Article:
Radiation Safety


ALARA, fluoroscopy, Radiation safety


Note: Please see pages ii , iii for a list of anatomic terms/abbreviations used throughout this book.

This chapter provides interventionalists practical ways to minimize our patients’, our coworkers’, and our own radiation exposure. Even one or two seemingly small adjustments in procedure habits can significantly decrease the accumulated radiation exposure received over one’s career. This chapter focuses on minimizing radiation exposure by limiting exposure time, maximizing distance from the source, optimizing use of shielding, and performing other useful exposure limiting techniques. We also discuss dosimeter badge result interpretation.

All C-arm positions (antero-posterior, postero-anterior, and lateral) are made with reference to a prone or supine patient. Please see Chapter 3 , Table 3.1 , for definitions of the different C-arm movements and other conventions used throughout this atlas.


X-rays are not directly detectable by the senses. Comparing X-rays with light gives perspective:

  • X-radiation (X-ray) is a form of ionizing electromagnetic radiation that has more energy than visible light and can penetrate solid objects.

  • Unlike visible light, X-ray is undetectable by our senses, which can create a false sense of safety.

  • There is no lower limit of safe dose of radiation. Any dose of radiation can produce some degree of detrimental effect.

  • The effects of X-ray exposure (even high levels of exposure) may not be noticeable until long after exposure.

  • Radiation exposure can result in cataract formation, radiation burns, and other permanent changes at the cellular level (e.g., cancer).

  • While performing fluoroscopic procedures, the operator should continuously minimize radiation dosage by using all reasonable methods. This principle is referred to as ALARA (As Low As Reasonably Achievable) and is a regulatory requirement for all radiation safety programs.

This chapter will present a logical and rational approach to fluoroscopic usage, emphasizing time, distance, and shielding as three major techniques employed to maintain ALARA dosages.

Proper C-Arm Operation: Limiting Exposure Time

Limiting fluoroscopic time is the most effective way to decrease radiation exposure (i.e., dose). Techniques for doing this will be discussed in this chapter and elsewhere throughout this book.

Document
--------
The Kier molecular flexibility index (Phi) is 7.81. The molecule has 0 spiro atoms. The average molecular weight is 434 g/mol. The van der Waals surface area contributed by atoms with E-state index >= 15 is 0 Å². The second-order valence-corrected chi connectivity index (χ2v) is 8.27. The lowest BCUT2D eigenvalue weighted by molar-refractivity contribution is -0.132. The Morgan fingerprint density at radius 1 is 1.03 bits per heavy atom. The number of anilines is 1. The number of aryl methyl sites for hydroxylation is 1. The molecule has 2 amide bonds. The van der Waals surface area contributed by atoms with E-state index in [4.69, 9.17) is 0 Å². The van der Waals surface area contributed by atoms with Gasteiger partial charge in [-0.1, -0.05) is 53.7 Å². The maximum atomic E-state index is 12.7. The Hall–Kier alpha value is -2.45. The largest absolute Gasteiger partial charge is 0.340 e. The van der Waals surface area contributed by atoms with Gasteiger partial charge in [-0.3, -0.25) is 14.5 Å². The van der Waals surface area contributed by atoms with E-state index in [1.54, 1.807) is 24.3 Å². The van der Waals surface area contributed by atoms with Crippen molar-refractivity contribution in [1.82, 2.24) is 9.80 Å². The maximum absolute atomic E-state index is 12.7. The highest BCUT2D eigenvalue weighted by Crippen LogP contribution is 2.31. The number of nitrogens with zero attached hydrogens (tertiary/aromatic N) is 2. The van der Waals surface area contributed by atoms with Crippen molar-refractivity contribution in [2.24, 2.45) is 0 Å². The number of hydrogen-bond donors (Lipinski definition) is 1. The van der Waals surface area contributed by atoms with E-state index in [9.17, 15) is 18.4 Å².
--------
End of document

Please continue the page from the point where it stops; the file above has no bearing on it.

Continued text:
Operate the C-arm in pulsed mode whenever possible. The total dose delivered to the patient is a result of the X-ray output per unit time and the duration of exposure (dose = dose rate × time). Reduction of radiation exposure dosage can be accomplished by adjusting the mode of operation of the C-arm fluoroscope to reduce the tube X-ray output rate or tube duty cycle (time taken by the tube to operate).

The default mode of fluoroscopic image acquisition is commonly referred to as continuous or conventional fluoroscopy. In continuous mode, the X-ray tube output is continuously operating for the duration of image acquisition to allow image acquisition to occur at 30 images/second (equivalent to 30 frames/second, which is typically used in cinema). Modern fluoroscopes can be set to obtain images in pulsed mode . Pulsed mode operates the X-ray tube intermittently rather than continuously, resulting in a reduced radiation dose. Pulsed mode is typically accomplished in fractions of 30 (e.g., 1/2 mode is 15 images per second, 1/4 mode would be eight images per second). Rates as low as one image per second are typically available on most modern fluoroscopes.

One study found an approximately 50% reduction in fluoro times when switching from automatic exposure settings to pulsed and low-dose mode. 1

1 1 mSv = 100 mrem.

However, there is a trade-off in image quality. Higher frame/image rates provide better temporal image quality, at the cost of higher radiation exposure. Typically, a lower pulse rate (4–8 per second) provides adequate temporal resolution.

With experience, the interventionalist will discern when to utilize the various available modes on a given fluoroscope (e.g., continuous mode fluoroscopy provides increased temporal resolution and therefore may be more appropriate than pulsed mode for contrast visualization under “live” or “real-time” injection). The interventionalist is encouraged to explore different pulse rates to determine which setting is appropriate for the procedure being performed.

Review available imaging before starting your procedure. Imaging (X-ray, magnetic resonance imaging, computed tomography [CT], etc.) review uses no radiation. Prior knowledge of the level of a vertebral deformity or spondylolisthesis can serve as a reference point to determine the level at which a procedure will be performed. In comparison, real-time spinal segment counting and other live scans to evaluate levels uses a finite amount of avoidable radiation exposure.

Anticipating the appropriate C-arm position before obtaining an image will limit unnecessary radiation exposure. For example, when setting up a particular trajectory or other view, one can expect that to obtain a “true” anteroposterior view of a segment, the C-arm will need to be tilted appropriately to match the lordosis or kyphosis of the segment of interest (see Fig. 3.1 ). Likewise, the C-arm will need to be obliqued to the anticipated angle before any exposure occurs. Although in many chapters the need to both tilt and then oblique is emphasized, these motions can of course be combined to further minimize radiation time and exposure. When setting up or changing from one view to another (e.g., anteroposterior to oblique), properly center the fluoroscope over the targeted structure, under visual inspection and/or using the laser, before acquiring the image. When the region of anatomic interest is centered in anteroposterior view and the C-arm is then moved to obtain an oblique view, the visualized structure shifts to the side opposite to which the C-arm is obliqued. Anticipating the need to translate (piston) the C-arm toward the side to which the C-arm is being obliqued can save fluoroscopic exposure time. Also, if an atypical angle is needed to get a “true anteroposterior” (AP), anticipate that the associated lateral image will be at a perpendicular angle.